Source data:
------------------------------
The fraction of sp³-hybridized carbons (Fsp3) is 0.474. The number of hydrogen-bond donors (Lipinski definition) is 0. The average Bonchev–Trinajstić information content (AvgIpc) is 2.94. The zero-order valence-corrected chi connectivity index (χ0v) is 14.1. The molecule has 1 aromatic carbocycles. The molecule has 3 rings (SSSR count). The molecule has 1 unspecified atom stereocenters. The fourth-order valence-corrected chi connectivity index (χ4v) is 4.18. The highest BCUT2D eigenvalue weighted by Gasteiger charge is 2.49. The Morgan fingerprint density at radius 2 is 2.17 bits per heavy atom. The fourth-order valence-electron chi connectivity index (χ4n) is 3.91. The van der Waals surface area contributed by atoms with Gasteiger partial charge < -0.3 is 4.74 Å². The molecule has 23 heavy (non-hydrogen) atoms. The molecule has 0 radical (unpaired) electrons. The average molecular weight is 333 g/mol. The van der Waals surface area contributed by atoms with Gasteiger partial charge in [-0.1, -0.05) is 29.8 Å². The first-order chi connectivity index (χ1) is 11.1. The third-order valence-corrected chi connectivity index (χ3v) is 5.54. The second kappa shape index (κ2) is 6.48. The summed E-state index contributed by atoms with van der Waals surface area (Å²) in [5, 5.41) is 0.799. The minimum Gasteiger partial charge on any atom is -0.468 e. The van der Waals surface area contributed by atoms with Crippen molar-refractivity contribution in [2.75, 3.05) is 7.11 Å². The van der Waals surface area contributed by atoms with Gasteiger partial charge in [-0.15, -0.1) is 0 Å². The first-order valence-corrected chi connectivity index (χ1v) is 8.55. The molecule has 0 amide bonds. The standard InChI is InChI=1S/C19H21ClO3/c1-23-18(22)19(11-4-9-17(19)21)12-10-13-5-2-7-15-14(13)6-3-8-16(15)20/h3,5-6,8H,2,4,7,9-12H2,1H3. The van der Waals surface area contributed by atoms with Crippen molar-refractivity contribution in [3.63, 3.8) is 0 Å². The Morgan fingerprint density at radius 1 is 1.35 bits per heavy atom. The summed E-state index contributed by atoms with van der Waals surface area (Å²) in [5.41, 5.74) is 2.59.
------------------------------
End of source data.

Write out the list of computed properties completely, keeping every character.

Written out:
The fraction of sp³-hybridized carbons (Fsp3) is 0.474. The number of hydrogen-bond donors (Lipinski definition) is 0. The average Bonchev–Trinajstić information content (AvgIpc) is 2.94. The zero-order valence-corrected chi connectivity index (χ0v) is 14.1. The molecule has 1 aromatic carbocycles. The molecule has 3 rings (SSSR count). The molecule has 1 unspecified atom stereocenters. The fourth-order valence-corrected chi connectivity index (χ4v) is 4.18. The highest BCUT2D eigenvalue weighted by Gasteiger charge is 2.49. The Morgan fingerprint density at radius 2 is 2.17 bits per heavy atom. The fourth-order valence-electron chi connectivity index (χ4n) is 3.91. The van der Waals surface area contributed by atoms with Gasteiger partial charge < -0.3 is 4.74 Å². The molecule has 23 heavy (non-hydrogen) atoms. The molecule has 0 radical (unpaired) electrons. The average molecular weight is 333 g/mol. The van der Waals surface area contributed by atoms with Gasteiger partial charge in [-0.1, -0.05) is 29.8 Å². The first-order chi connectivity index (χ1) is 11.1. The third-order valence-corrected chi connectivity index (χ3v) is 5.54. The second kappa shape index (κ2) is 6.48. The summed E-state index contributed by atoms with van der Waals surface area (Å²) in [5, 5.41) is 0.799. The minimum Gasteiger partial charge on any atom is -0.468 e. The van der Waals surface area contributed by atoms with Crippen molar-refractivity contribution in [2.75, 3.05) is 7.11 Å². The van der Waals surface area contributed by atoms with Gasteiger partial charge in [-0.15, -0.1) is 0 Å². The first-order valence-corrected chi connectivity index (χ1v) is 8.55. The molecule has 0 amide bonds. The standard InChI is InChI=1S/C19H21ClO3/c1-23-18(22)19(11-4-9-17(19)21)12-10-13-5-2-7-15-14(13)6-3-8-16(15)20/h3,5-6,8H,2,4,7,9-12H2,1H3. The van der Waals surface area contributed by atoms with Crippen molar-refractivity contribution in [3.63, 3.8) is 0 Å². The Morgan fingerprint density at radius 1 is 1.35 bits per heavy atom. The summed E-state index contributed by atoms with van der Waals surface area (Å²) in [5.41, 5.74) is 2.59.